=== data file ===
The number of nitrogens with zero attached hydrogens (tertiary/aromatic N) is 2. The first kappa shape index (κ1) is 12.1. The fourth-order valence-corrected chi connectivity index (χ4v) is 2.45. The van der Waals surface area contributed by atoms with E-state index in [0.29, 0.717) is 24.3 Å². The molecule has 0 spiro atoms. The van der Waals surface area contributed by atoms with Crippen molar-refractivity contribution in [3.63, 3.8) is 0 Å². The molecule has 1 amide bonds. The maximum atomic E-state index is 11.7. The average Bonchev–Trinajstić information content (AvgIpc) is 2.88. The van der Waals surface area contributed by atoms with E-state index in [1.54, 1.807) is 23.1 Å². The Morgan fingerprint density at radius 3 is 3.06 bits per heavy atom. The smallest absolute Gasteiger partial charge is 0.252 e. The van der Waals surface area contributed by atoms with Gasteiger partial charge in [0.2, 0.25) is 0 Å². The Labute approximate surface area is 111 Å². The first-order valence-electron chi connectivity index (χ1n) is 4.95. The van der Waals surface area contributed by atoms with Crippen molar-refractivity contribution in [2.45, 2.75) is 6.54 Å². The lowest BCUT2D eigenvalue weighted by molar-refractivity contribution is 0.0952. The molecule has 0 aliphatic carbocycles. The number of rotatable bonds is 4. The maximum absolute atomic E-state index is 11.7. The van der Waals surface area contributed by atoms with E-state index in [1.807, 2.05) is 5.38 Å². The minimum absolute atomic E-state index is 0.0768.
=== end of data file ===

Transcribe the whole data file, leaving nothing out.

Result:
The number of nitrogens with zero attached hydrogens (tertiary/aromatic N) is 2. The first kappa shape index (κ1) is 12.1. The fourth-order valence-corrected chi connectivity index (χ4v) is 2.45. The van der Waals surface area contributed by atoms with E-state index in [0.29, 0.717) is 24.3 Å². The molecule has 0 spiro atoms. The van der Waals surface area contributed by atoms with Crippen molar-refractivity contribution in [3.63, 3.8) is 0 Å². The molecule has 1 amide bonds. The maximum atomic E-state index is 11.7. The average Bonchev–Trinajstić information content (AvgIpc) is 2.88. The van der Waals surface area contributed by atoms with E-state index in [1.54, 1.807) is 23.1 Å². The Morgan fingerprint density at radius 3 is 3.06 bits per heavy atom. The smallest absolute Gasteiger partial charge is 0.252 e. The van der Waals surface area contributed by atoms with Gasteiger partial charge in [0.2, 0.25) is 0 Å². The Labute approximate surface area is 111 Å². The first-order valence-electron chi connectivity index (χ1n) is 4.95. The van der Waals surface area contributed by atoms with Crippen molar-refractivity contribution in [2.45, 2.75) is 6.54 Å². The lowest BCUT2D eigenvalue weighted by molar-refractivity contribution is 0.0952. The molecule has 0 aliphatic carbocycles. The number of rotatable bonds is 4. The maximum absolute atomic E-state index is 11.7. The van der Waals surface area contributed by atoms with E-state index in [1.807, 2.05) is 5.38 Å². The minimum absolute atomic E-state index is 0.0768.